The Inconvenient Christ.  Part I.

The Inconvenient Christ. Part I.

I’ve heard it a lot over the years and even more so of late.  Divine name dropping.  Jesus is referenced.   The Bible is quoted.  The god of our making is inserted into conversation so that all will know the divine endorsement of our position.  After all, how can you argue with God?

When it comes to the person of Jesus, people usually bring Him into a discussion when they believe He can lend added weight to their argument. Socially and politically speaking, conservatives will bring Jesus up regarding a pro-life position, and liberals will enter the Jesus card to support their call for immigration reform or taking care of the down and out. Good Samaritan type talk.  Sure, it’s easy to like Jesus when he does what we want him to do and say.  But what about the passages where Jesus doesn’t always comply with our wishes? Do we cherry-pick the verses we like and find tools to rationalize away passages that make us uncomfortable?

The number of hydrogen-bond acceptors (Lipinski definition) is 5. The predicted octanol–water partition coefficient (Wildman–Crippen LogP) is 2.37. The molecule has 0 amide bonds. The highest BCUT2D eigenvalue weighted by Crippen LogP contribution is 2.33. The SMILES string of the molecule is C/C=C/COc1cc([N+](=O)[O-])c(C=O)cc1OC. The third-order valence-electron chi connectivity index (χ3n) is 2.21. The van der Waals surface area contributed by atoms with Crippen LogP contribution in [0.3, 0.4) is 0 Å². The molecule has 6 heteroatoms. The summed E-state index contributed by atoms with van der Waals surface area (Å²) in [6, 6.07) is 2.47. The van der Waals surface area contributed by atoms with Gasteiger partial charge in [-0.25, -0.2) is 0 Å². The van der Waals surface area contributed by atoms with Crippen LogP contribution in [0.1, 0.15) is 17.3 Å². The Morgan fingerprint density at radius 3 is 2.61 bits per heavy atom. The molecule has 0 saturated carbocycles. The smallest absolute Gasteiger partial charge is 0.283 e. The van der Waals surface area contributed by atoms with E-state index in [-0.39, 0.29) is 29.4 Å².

Therein lies the tension.  Are we willing to take all of Jesus or only what makes us feel good? This is the ultimate question. Are we going to follow him totally, or not?  Are we going to force Jesus to fit into our worldview, or will we allow Him to change us and mold us into his Kingdom worldview?

In launching this question and series of posts, I’m thinking of one occasion where Jesus connected both the past and the future for a present truth we must all wrestle with.  In Matthew 24:37-39, Jesus drew up Old Testament history and connected it to the future judgment of those who refuse to repent of their sin.  Noah and the ark are the object of Jesus’ teaching, and he spoke of the account as though it was just as authentic as Caesar Augustus.